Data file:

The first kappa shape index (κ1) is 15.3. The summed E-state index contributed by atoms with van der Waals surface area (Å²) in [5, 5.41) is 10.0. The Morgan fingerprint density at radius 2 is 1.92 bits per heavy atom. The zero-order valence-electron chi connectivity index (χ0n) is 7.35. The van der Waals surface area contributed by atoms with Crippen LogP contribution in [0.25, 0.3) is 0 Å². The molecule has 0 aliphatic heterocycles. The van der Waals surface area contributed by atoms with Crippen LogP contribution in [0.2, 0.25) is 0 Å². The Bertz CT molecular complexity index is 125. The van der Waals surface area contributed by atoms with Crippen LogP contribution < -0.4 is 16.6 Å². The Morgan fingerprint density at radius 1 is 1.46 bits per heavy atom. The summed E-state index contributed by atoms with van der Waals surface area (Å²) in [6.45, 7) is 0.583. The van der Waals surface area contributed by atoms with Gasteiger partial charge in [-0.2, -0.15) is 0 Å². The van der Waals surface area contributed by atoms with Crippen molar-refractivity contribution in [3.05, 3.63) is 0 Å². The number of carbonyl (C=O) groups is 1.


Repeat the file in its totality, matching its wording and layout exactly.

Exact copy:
The first kappa shape index (κ1) is 15.3. The summed E-state index contributed by atoms with van der Waals surface area (Å²) in [5, 5.41) is 10.0. The Morgan fingerprint density at radius 2 is 1.92 bits per heavy atom. The zero-order valence-electron chi connectivity index (χ0n) is 7.35. The van der Waals surface area contributed by atoms with Crippen LogP contribution in [0.25, 0.3) is 0 Å². The molecule has 0 aliphatic heterocycles. The van der Waals surface area contributed by atoms with Crippen LogP contribution in [0.2, 0.25) is 0 Å². The Bertz CT molecular complexity index is 125. The van der Waals surface area contributed by atoms with Crippen LogP contribution < -0.4 is 16.6 Å². The Morgan fingerprint density at radius 1 is 1.46 bits per heavy atom. The summed E-state index contributed by atoms with van der Waals surface area (Å²) in [6.45, 7) is 0.583. The van der Waals surface area contributed by atoms with Gasteiger partial charge in [-0.2, -0.15) is 0 Å². The van der Waals surface area contributed by atoms with Crippen molar-refractivity contribution in [3.05, 3.63) is 0 Å². The number of carbonyl (C=O) groups is 1.